North east Scotland’s life sciences sector is applying its expertise to COVID-19 with companies, researchers, academics and clinicians collaborating and innovating to tackle the pandemic.
The high-value sector is demonstrating its ability to make a significant contribution to the future health economy and the nation’s wellbeing. The sector’s development is a regional economic priority and Opportunity North East (ONE) is leading action and investment with partners to grow the number of life sciences companies in Aberdeen and Aberdeenshire.
In recent weeks, projects drawing on internationally-recognised strengths in areas including biologics and digital health and the region’s strong culture of collaborative innovation have secured more than £1 million of new research funding.
The projects involve teams at the University of Aberdeen and north east life sciences companies, including Elasmogen and Vertebrate Antibodies. They include the development of new methods of testing and screening for COVID-19, creating new surveillance models to map the needs of the most vulnerable individuals, examining the impact of the pandemic on healthcare workers.
NovaBiotics, the Aberdeen-based clinical stage antimicrobials drug discovery company, has also announced the rapid repurposing of its experimental drug Nylexa for secondary bacterial lung infections underlying COVID-19.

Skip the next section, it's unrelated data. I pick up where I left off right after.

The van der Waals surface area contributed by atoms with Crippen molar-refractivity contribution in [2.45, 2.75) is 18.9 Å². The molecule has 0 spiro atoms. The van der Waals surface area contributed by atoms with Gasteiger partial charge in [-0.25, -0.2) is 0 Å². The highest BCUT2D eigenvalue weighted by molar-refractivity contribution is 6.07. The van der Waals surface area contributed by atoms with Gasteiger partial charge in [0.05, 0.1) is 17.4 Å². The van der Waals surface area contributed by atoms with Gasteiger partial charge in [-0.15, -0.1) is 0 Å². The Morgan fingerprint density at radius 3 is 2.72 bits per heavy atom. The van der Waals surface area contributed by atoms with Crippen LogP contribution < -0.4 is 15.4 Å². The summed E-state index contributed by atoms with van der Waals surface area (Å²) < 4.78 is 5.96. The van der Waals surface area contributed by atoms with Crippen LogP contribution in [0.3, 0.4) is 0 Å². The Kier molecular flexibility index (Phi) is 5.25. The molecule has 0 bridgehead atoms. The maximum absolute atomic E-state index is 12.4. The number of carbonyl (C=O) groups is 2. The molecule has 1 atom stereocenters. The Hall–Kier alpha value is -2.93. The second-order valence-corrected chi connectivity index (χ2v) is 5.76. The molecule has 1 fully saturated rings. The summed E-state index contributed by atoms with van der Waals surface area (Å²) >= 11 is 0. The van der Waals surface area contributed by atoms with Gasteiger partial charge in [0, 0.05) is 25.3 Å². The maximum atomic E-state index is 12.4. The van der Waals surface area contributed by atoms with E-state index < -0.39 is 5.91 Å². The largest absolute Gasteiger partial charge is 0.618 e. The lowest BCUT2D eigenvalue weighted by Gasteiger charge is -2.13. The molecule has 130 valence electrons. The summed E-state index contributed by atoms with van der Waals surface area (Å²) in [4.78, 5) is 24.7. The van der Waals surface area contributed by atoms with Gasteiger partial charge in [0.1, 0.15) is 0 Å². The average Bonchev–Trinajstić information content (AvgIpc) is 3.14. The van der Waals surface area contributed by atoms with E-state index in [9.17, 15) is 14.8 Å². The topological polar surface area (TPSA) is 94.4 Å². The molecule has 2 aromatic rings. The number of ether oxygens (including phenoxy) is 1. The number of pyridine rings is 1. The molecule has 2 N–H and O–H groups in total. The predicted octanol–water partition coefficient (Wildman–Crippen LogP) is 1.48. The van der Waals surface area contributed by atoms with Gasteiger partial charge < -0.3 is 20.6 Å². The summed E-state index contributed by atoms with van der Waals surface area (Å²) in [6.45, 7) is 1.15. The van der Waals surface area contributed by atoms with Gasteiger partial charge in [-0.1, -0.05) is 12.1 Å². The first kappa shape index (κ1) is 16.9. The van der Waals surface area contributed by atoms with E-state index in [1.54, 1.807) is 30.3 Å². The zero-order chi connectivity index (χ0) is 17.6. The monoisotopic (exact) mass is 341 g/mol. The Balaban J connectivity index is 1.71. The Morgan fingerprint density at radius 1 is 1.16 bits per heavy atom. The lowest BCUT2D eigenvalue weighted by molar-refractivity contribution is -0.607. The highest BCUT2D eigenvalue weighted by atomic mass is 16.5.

Professor Stephen Logan, chair of the ONE Life Sciences sector board, said: “The life sciences sector is at the forefront of the UK's response to coronavirus and will make a significant contribution to the growth of our health economy. Our regional strengths – including biologics and digital health – are growth areas that can transform future healthcare delivery and patient outcomes across a range of modern health challenges, including coronavirus.
“Life sciences businesses not working on COVID-19 currently face challenges, including delays to their research projects and clinical trials in hospitals, and a general decline in investor confidence. Ensuring that this high-value sector bounces back as quickly as possible will require ongoing investment and is a national priority.
“New opportunities are also emerging. Digital ways of working have been introduced with patients and clinicians engaging remotely to a far greater extent than before the pandemic. North east Scotland has well-developed digital health expertise. Building on this is part of our regional strategy to grow the sector. Drug development, the field that many of the region’s companies work in, is an expensive and lengthy process. The current accelerated approach to vaccine development may result in acceptance of new methods that could be adopted in the future to reduce the time and cost involved in clinical testing of novel therapies and bring treatments to market quicker.
“The action and investment by ONE and partners in the region to grow the life sciences sector is more important than ever. Providing specialist support to companies at all stages of their growth and creating the infrastructure and environment that drives innovation and commercialisation will anchor businesses in the region and grow our company cluster. The collective effort in the sector – across our companies, academics and clinicians – will ensure that life sciences is a driver of long-term economic diversity and resilience,” said Professor Logan.
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